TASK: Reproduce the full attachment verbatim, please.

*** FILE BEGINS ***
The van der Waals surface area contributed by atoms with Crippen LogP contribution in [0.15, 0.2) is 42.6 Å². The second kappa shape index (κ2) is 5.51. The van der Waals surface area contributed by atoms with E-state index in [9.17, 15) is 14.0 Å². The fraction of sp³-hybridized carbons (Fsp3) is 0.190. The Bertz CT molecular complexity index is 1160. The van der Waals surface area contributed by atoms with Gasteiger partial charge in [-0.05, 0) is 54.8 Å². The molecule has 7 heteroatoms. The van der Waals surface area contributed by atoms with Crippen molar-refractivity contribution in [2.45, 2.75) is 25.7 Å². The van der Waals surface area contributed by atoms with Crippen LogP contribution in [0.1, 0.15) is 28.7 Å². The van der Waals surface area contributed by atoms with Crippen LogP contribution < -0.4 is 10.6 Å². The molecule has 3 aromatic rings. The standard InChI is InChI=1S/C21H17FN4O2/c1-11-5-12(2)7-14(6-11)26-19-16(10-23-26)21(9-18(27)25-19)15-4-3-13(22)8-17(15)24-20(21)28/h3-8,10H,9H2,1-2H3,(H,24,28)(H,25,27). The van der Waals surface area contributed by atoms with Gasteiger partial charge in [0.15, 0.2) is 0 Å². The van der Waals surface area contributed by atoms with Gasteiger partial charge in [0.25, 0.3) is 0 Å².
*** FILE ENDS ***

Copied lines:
The van der Waals surface area contributed by atoms with Crippen LogP contribution in [0.15, 0.2) is 42.6 Å². The second kappa shape index (κ2) is 5.51. The van der Waals surface area contributed by atoms with E-state index in [9.17, 15) is 14.0 Å². The fraction of sp³-hybridized carbons (Fsp3) is 0.190. The Bertz CT molecular complexity index is 1160. The van der Waals surface area contributed by atoms with Gasteiger partial charge in [-0.05, 0) is 54.8 Å². The molecule has 7 heteroatoms. The van der Waals surface area contributed by atoms with Crippen molar-refractivity contribution in [2.45, 2.75) is 25.7 Å². The van der Waals surface area contributed by atoms with Crippen LogP contribution in [0.1, 0.15) is 28.7 Å². The van der Waals surface area contributed by atoms with Crippen LogP contribution < -0.4 is 10.6 Å². The molecule has 3 aromatic rings. The standard InChI is InChI=1S/C21H17FN4O2/c1-11-5-12(2)7-14(6-11)26-19-16(10-23-26)21(9-18(27)25-19)15-4-3-13(22)8-17(15)24-20(21)28/h3-8,10H,9H2,1-2H3,(H,24,28)(H,25,27). The van der Waals surface area contributed by atoms with Gasteiger partial charge in [0.15, 0.2) is 0 Å². The van der Waals surface area contributed by atoms with Gasteiger partial charge in [0.25, 0.3) is 0 Å².